Here is a cool technique to drive the person that is hot linking your images from your site crazy. Using this it will allow you to replace images with a differen't image on your server maybe a image that says No HotLinking!

Code:

RewriteEngine on
RewriteCond %{HTTP_REFERER} !^$
RewriteCond %{HTTP_REFERER} !^http://(www\.)?mydomain.com/.*$ [NC]
RewriteRule \.(gif|jpg)$ http://www.mydomain.com/angryman.gif [R,L]


Same idea just replace yourdomain.com with your domain but on the last line change the url to the image on your site you want it to substitute. Now with this knew capability I am sure you can figure out a way to ruin the site but I am not going to show you how Razz.


Prevent Directory Listing

You might be thinking, what is Directory Listing. Well directory listing which you have probably seen on sites before is where all the files in a directory are displayed because the default for that file is not there, usually index.*. Note this isn't suppose to happen most server have this disabled for security reasons usually to solve this you create a plain index file. Using .htaccess we can prevent apache from displaying the directory files for servers that haven't been configured to prevent this.

Lets take a look at the following code:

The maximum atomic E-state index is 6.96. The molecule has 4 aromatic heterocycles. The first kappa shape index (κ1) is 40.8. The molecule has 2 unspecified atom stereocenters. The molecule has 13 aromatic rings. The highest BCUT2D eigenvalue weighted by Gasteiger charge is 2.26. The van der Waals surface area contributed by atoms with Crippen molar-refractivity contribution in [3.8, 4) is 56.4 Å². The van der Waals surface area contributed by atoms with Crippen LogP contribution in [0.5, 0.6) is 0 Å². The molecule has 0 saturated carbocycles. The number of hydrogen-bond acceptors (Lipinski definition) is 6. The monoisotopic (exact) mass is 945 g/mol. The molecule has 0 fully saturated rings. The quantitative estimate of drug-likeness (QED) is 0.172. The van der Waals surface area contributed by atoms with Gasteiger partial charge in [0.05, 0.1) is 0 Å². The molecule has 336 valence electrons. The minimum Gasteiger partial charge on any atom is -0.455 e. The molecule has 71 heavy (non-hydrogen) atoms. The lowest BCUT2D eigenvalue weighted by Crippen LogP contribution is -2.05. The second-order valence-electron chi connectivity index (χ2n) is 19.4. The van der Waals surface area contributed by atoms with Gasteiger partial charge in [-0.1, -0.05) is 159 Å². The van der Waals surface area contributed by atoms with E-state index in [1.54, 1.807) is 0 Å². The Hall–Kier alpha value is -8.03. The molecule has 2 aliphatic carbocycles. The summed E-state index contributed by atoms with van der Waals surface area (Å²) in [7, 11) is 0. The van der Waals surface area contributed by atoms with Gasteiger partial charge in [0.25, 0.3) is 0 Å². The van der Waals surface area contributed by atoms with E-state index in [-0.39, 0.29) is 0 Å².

Code:

Options -Indexes


Pretty simple, this will just disable directory listing completely. Now if you haven't already guessed if you want to display a directory then you would.

Code:

Options +Indexes


You can also customize what files to display so lets say we don't want to display any files that are .php or .png but we want to display all other files we would do this:

Code:

Options +Indexes
IndexIgnore *.php *.png


Note: remember don't allow people to see files that could compromise your websites security.


Blocking Certain IP's/Sites

Have you got a visitor which is wreaking haveck on your site? Maybe, they are posting nasty comments on your public comment system well using .htaccess we can block them from your site atleast there ip address, they might start using proxy's or use a different computer and they could get past this but at least it makes it harder for them.

Let's take a look at the following piece of code:

Code:

order allow,deny
deny from 123.45.6.7
deny from 012.34.5.